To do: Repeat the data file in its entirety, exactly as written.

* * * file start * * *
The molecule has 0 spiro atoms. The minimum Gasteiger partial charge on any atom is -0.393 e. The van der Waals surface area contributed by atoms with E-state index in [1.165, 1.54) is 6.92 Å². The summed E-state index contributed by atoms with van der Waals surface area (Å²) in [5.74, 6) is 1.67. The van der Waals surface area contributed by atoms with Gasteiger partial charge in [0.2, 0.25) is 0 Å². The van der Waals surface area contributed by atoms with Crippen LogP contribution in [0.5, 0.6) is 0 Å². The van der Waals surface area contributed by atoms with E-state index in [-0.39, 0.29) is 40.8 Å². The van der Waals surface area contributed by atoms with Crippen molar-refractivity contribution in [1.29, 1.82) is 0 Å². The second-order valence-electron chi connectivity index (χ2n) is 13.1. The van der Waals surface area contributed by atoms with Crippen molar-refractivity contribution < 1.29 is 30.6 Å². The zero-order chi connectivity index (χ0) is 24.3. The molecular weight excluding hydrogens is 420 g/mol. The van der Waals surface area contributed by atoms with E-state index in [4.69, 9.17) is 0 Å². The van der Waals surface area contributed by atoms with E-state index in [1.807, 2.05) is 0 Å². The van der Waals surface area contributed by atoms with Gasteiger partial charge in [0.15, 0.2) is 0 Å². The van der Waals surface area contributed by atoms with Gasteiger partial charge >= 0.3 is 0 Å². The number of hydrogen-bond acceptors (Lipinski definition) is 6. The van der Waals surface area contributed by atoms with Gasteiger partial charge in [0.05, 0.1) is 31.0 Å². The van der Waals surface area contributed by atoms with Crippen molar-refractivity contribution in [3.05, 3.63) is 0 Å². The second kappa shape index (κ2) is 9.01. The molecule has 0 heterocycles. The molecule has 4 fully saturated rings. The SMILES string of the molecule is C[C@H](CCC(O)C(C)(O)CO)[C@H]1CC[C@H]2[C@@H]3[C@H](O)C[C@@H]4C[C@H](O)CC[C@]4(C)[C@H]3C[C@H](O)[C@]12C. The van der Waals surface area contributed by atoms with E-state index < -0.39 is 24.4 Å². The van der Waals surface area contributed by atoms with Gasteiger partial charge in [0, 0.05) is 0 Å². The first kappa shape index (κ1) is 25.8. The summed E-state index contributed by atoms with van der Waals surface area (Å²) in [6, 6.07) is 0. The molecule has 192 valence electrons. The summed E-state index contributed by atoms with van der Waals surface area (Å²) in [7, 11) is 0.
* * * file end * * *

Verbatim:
The molecule has 0 spiro atoms. The minimum Gasteiger partial charge on any atom is -0.393 e. The van der Waals surface area contributed by atoms with E-state index in [1.165, 1.54) is 6.92 Å². The summed E-state index contributed by atoms with van der Waals surface area (Å²) in [5.74, 6) is 1.67. The van der Waals surface area contributed by atoms with Gasteiger partial charge in [0.2, 0.25) is 0 Å². The van der Waals surface area contributed by atoms with Crippen LogP contribution in [0.5, 0.6) is 0 Å². The van der Waals surface area contributed by atoms with E-state index in [-0.39, 0.29) is 40.8 Å². The van der Waals surface area contributed by atoms with Crippen molar-refractivity contribution in [1.29, 1.82) is 0 Å². The second-order valence-electron chi connectivity index (χ2n) is 13.1. The van der Waals surface area contributed by atoms with Crippen molar-refractivity contribution < 1.29 is 30.6 Å². The zero-order chi connectivity index (χ0) is 24.3. The molecular weight excluding hydrogens is 420 g/mol. The van der Waals surface area contributed by atoms with E-state index in [4.69, 9.17) is 0 Å². The van der Waals surface area contributed by atoms with E-state index in [1.807, 2.05) is 0 Å². The van der Waals surface area contributed by atoms with Gasteiger partial charge in [0.15, 0.2) is 0 Å². The van der Waals surface area contributed by atoms with Gasteiger partial charge >= 0.3 is 0 Å². The number of hydrogen-bond acceptors (Lipinski definition) is 6. The van der Waals surface area contributed by atoms with Gasteiger partial charge in [0.05, 0.1) is 31.0 Å². The van der Waals surface area contributed by atoms with Crippen molar-refractivity contribution in [3.05, 3.63) is 0 Å². The second kappa shape index (κ2) is 9.01. The molecule has 0 heterocycles. The molecule has 4 fully saturated rings. The SMILES string of the molecule is C[C@H](CCC(O)C(C)(O)CO)[C@H]1CC[C@H]2[C@@H]3[C@H](O)C[C@@H]4C[C@H](O)CC[C@]4(C)[C@H]3C[C@H](O)[C@]12C. The van der Waals surface area contributed by atoms with E-state index < -0.39 is 24.4 Å². The van der Waals surface area contributed by atoms with Gasteiger partial charge in [0, 0.05) is 0 Å². The first kappa shape index (κ1) is 25.8. The summed E-state index contributed by atoms with van der Waals surface area (Å²) in [6, 6.07) is 0. The molecule has 192 valence electrons. The summed E-state index contributed by atoms with van der Waals surface area (Å²) in [7, 11) is 0.